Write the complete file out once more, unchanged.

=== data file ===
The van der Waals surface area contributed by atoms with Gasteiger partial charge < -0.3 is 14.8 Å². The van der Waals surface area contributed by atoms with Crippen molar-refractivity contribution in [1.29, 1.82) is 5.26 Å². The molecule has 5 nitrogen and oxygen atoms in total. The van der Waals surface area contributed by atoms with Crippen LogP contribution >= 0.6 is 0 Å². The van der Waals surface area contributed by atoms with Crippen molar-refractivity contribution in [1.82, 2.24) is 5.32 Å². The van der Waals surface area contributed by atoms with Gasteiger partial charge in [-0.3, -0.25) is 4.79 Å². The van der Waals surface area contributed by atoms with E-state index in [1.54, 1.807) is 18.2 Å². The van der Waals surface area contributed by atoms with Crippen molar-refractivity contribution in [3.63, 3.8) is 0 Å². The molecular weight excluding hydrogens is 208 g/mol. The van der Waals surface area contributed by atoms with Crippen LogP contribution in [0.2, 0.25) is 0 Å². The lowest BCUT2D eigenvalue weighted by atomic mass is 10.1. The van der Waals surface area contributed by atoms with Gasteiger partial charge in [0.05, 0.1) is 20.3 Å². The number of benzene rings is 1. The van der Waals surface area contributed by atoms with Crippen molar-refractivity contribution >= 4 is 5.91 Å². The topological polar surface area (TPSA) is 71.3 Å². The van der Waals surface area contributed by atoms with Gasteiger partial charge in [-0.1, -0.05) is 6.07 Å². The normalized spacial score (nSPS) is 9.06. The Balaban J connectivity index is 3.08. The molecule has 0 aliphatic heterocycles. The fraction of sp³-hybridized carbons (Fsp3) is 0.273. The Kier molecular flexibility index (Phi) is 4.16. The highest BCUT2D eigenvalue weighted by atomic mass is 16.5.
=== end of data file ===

The van der Waals surface area contributed by atoms with Gasteiger partial charge < -0.3 is 14.8 Å². The van der Waals surface area contributed by atoms with Crippen molar-refractivity contribution in [1.29, 1.82) is 5.26 Å². The molecule has 5 nitrogen and oxygen atoms in total. The van der Waals surface area contributed by atoms with Crippen LogP contribution >= 0.6 is 0 Å². The van der Waals surface area contributed by atoms with Crippen molar-refractivity contribution in [1.82, 2.24) is 5.32 Å². The van der Waals surface area contributed by atoms with Gasteiger partial charge in [-0.3, -0.25) is 4.79 Å². The van der Waals surface area contributed by atoms with E-state index in [1.54, 1.807) is 18.2 Å². The van der Waals surface area contributed by atoms with Crippen molar-refractivity contribution in [3.63, 3.8) is 0 Å². The molecular weight excluding hydrogens is 208 g/mol. The van der Waals surface area contributed by atoms with Crippen LogP contribution in [0.2, 0.25) is 0 Å². The lowest BCUT2D eigenvalue weighted by atomic mass is 10.1. The van der Waals surface area contributed by atoms with Gasteiger partial charge in [0.05, 0.1) is 20.3 Å². The number of benzene rings is 1. The van der Waals surface area contributed by atoms with Crippen molar-refractivity contribution >= 4 is 5.91 Å². The topological polar surface area (TPSA) is 71.3 Å². The van der Waals surface area contributed by atoms with Gasteiger partial charge in [-0.1, -0.05) is 6.07 Å². The normalized spacial score (nSPS) is 9.06. The Balaban J connectivity index is 3.08. The molecule has 0 aliphatic heterocycles. The fraction of sp³-hybridized carbons (Fsp3) is 0.273. The Kier molecular flexibility index (Phi) is 4.16. The highest BCUT2D eigenvalue weighted by atomic mass is 16.5.